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Low carbon funding initiative set for revamp

The Government is planning to overhaul the Low Carbon Buildings Programme (LCBP) in an attempt to stem the embarrassing decline of grant applications to the scheme.

The move was confirmed by a spokesperson from the Department for Business, Enterprise and Regulatory Reform (BERR) who said: “We acknowledge that demand for the programme has fallen and we have been looking at ways to encourage uptake. 

“We met with industry representatives in February to gather evidence on the slowdown in uptake for LCBP Phase 1 household stream. We are considering the next steps for Phase 1 and 2 of the programme and will shortly announce how we intend to move forward.”

The LCBP was introduced in 2006 to stimulate the public’s appetite for renewable technology as the UK moved towards a low-carbon economy.

However, the Government underestimated the strong demand. When the grants were made available, they ran out within days, and then hours.

In May, the Government responded by slashing the maximum grant and making the scheme harder to access. Consequently, demand plummeted. According to recent BERR statistics, £60 million remains unspent from the total £86m budget made available to the LCBP grant.


Responding to the revamp, Andrew Cooper, head of onsite renewables for the Renewable Energy Association (REA), said: “Throughout this whole process the industry has provided advice to Government about what will and what won’t work. We hope that the Government will now heed our advice – which is to get the programme spent.

'The Government then needs to start thinking about what mechanism needs to be introduced – beyond LCBP – to encourage a mass market in renewable technologies.'

 andrew cooper

Andrew Cooper, head of onsite renewables for the Renewable Energy Association (REA)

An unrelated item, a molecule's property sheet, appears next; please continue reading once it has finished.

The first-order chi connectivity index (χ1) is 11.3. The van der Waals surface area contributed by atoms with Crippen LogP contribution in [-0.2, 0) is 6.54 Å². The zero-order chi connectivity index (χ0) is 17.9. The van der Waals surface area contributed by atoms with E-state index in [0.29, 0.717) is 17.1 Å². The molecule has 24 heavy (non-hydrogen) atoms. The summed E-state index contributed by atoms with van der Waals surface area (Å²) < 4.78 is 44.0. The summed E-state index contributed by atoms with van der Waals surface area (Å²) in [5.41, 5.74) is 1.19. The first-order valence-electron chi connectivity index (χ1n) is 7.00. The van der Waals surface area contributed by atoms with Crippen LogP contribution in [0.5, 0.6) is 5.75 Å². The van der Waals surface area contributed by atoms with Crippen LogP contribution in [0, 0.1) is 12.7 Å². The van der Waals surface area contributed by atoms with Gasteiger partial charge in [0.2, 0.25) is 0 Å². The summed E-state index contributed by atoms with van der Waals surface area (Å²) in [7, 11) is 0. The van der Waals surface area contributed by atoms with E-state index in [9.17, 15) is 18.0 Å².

“The maximum grant that exists for householders is just too small an incentive. We would like to see a restoration of the grant levels to where they were originally: £7,500 up from £2,500.
'The Government then needs to start thinking about what mechanism needs to be introduced – beyond LCBP – to encourage a mass market in renewable technologies. We believe the recharge scheme [whereby househoulders place a second charge on their properties to finance the capital costs of renewable energy installations provides a viable mechanism to do this.” 

 
Neil Schofield, head of sustainable development at Worcester Bosch, said: “We’re pleased to hear that BERR has decided to revisit the LCBP. Hopefully, it’ll be ready to increase the funding levels since reducing the funding in May crucified the solar photovoltaic market.

“BERR prefers to [delude itself] that take-up is low because the scheme lacks proper marketing, but marketing has nothing to do with it. One of the reasons take-up dropped is the UK Microgeneration Certification Scheme (MCS).

Mr Schofield continued: “BERR created an accreditation scheme that is hellishly complicated and hellishly expensive. Heating installers aren’t going to pay a £1,800 registration fee just to be allowed to install the odd job. All they’ll do is rubbish the scheme to customers. BERR needs to understand that if it doesn’t engage the heating installer, then the installers will just work against it.

“We all want customers to feel reassured. But at the moment the MCS is just a huge barrier to take-up. Come September when BRE Global loses its monopoly to operate the service and it’s opened up to other certification bodies it will take off because then you’ll get simplification, increased competition and registration fees will come down.”